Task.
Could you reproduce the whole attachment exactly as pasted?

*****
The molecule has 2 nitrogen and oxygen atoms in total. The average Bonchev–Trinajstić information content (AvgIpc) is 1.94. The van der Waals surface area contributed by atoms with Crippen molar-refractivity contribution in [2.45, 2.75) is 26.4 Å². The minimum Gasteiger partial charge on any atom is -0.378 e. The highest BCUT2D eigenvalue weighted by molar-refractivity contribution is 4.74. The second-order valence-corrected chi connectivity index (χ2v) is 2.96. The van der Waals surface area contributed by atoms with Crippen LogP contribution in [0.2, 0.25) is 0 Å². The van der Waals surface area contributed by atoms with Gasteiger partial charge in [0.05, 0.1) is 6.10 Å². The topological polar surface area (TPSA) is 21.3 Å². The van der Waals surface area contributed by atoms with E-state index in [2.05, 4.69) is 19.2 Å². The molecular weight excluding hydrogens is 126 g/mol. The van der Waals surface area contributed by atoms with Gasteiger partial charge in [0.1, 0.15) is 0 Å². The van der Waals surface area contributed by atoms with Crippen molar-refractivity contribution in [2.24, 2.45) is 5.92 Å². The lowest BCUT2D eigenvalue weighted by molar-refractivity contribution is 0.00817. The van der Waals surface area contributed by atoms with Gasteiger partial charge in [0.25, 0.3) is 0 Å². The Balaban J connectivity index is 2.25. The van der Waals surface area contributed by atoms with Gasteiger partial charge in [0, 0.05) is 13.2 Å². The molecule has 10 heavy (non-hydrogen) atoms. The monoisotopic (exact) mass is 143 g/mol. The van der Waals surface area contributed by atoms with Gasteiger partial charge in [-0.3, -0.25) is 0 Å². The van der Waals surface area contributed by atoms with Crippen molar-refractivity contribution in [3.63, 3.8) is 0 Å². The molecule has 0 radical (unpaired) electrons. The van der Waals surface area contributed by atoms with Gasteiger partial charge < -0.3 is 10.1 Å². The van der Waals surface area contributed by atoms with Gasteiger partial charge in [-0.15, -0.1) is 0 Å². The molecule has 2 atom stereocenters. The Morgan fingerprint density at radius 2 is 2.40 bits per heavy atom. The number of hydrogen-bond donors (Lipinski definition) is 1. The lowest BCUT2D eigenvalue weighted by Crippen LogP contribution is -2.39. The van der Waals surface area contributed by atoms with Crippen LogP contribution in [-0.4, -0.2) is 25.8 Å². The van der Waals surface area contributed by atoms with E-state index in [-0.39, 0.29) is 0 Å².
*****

The molecule has 2 nitrogen and oxygen atoms in total. The average Bonchev–Trinajstić information content (AvgIpc) is 1.94. The van der Waals surface area contributed by atoms with Crippen molar-refractivity contribution in [2.45, 2.75) is 26.4 Å². The minimum Gasteiger partial charge on any atom is -0.378 e. The highest BCUT2D eigenvalue weighted by molar-refractivity contribution is 4.74. The second-order valence-corrected chi connectivity index (χ2v) is 2.96. The van der Waals surface area contributed by atoms with Crippen LogP contribution in [0.2, 0.25) is 0 Å². The van der Waals surface area contributed by atoms with Gasteiger partial charge in [0.05, 0.1) is 6.10 Å². The topological polar surface area (TPSA) is 21.3 Å². The van der Waals surface area contributed by atoms with E-state index in [2.05, 4.69) is 19.2 Å². The molecular weight excluding hydrogens is 126 g/mol. The van der Waals surface area contributed by atoms with Gasteiger partial charge in [0.1, 0.15) is 0 Å². The van der Waals surface area contributed by atoms with Crippen molar-refractivity contribution in [2.24, 2.45) is 5.92 Å². The lowest BCUT2D eigenvalue weighted by molar-refractivity contribution is 0.00817. The van der Waals surface area contributed by atoms with Gasteiger partial charge in [0.25, 0.3) is 0 Å². The Balaban J connectivity index is 2.25. The van der Waals surface area contributed by atoms with Gasteiger partial charge in [0, 0.05) is 13.2 Å². The molecule has 10 heavy (non-hydrogen) atoms. The monoisotopic (exact) mass is 143 g/mol. The van der Waals surface area contributed by atoms with Gasteiger partial charge in [-0.3, -0.25) is 0 Å². The van der Waals surface area contributed by atoms with Crippen molar-refractivity contribution in [3.63, 3.8) is 0 Å². The molecule has 0 radical (unpaired) electrons. The van der Waals surface area contributed by atoms with Gasteiger partial charge < -0.3 is 10.1 Å². The van der Waals surface area contributed by atoms with Gasteiger partial charge in [-0.15, -0.1) is 0 Å². The molecule has 2 atom stereocenters. The Morgan fingerprint density at radius 2 is 2.40 bits per heavy atom. The number of hydrogen-bond donors (Lipinski definition) is 1. The lowest BCUT2D eigenvalue weighted by Crippen LogP contribution is -2.39. The van der Waals surface area contributed by atoms with Crippen LogP contribution in [-0.4, -0.2) is 25.8 Å². The van der Waals surface area contributed by atoms with E-state index in [-0.39, 0.29) is 0 Å².